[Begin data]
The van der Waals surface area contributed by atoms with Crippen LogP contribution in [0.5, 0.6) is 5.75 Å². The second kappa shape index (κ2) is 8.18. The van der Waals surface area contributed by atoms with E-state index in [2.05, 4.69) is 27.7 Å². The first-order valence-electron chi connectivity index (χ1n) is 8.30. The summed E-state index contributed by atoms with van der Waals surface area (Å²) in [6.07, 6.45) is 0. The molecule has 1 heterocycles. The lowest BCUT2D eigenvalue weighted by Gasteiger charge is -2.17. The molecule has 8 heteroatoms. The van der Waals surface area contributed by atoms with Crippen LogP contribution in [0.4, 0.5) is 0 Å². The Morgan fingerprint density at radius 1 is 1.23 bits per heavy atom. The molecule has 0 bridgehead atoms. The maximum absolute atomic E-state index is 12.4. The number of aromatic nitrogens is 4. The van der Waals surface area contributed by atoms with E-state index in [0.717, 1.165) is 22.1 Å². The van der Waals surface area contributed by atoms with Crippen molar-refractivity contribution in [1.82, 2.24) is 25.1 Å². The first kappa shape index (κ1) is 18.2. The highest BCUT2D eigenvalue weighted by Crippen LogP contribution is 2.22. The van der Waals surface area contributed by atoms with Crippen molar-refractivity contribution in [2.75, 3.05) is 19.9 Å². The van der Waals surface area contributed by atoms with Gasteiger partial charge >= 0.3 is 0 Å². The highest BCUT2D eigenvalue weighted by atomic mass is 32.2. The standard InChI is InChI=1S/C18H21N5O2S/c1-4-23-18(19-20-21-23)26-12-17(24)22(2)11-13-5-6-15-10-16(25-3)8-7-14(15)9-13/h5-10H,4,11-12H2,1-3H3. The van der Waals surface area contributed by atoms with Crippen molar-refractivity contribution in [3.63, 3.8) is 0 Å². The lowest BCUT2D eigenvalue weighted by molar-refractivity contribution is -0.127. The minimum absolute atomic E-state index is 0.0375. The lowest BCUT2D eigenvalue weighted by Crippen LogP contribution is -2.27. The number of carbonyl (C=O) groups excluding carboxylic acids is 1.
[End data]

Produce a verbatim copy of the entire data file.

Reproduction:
The van der Waals surface area contributed by atoms with Crippen LogP contribution in [0.5, 0.6) is 5.75 Å². The second kappa shape index (κ2) is 8.18. The van der Waals surface area contributed by atoms with E-state index in [2.05, 4.69) is 27.7 Å². The first-order valence-electron chi connectivity index (χ1n) is 8.30. The summed E-state index contributed by atoms with van der Waals surface area (Å²) in [6.07, 6.45) is 0. The molecule has 1 heterocycles. The lowest BCUT2D eigenvalue weighted by Gasteiger charge is -2.17. The molecule has 8 heteroatoms. The van der Waals surface area contributed by atoms with Crippen LogP contribution in [0.4, 0.5) is 0 Å². The Morgan fingerprint density at radius 1 is 1.23 bits per heavy atom. The molecule has 0 bridgehead atoms. The maximum absolute atomic E-state index is 12.4. The number of aromatic nitrogens is 4. The van der Waals surface area contributed by atoms with E-state index in [0.717, 1.165) is 22.1 Å². The van der Waals surface area contributed by atoms with Crippen molar-refractivity contribution in [1.82, 2.24) is 25.1 Å². The first kappa shape index (κ1) is 18.2. The highest BCUT2D eigenvalue weighted by Crippen LogP contribution is 2.22. The van der Waals surface area contributed by atoms with Crippen molar-refractivity contribution in [2.75, 3.05) is 19.9 Å². The van der Waals surface area contributed by atoms with Gasteiger partial charge >= 0.3 is 0 Å². The highest BCUT2D eigenvalue weighted by atomic mass is 32.2. The standard InChI is InChI=1S/C18H21N5O2S/c1-4-23-18(19-20-21-23)26-12-17(24)22(2)11-13-5-6-15-10-16(25-3)8-7-14(15)9-13/h5-10H,4,11-12H2,1-3H3. The van der Waals surface area contributed by atoms with Crippen molar-refractivity contribution in [3.63, 3.8) is 0 Å². The lowest BCUT2D eigenvalue weighted by molar-refractivity contribution is -0.127. The minimum absolute atomic E-state index is 0.0375. The lowest BCUT2D eigenvalue weighted by Crippen LogP contribution is -2.27. The number of carbonyl (C=O) groups excluding carboxylic acids is 1.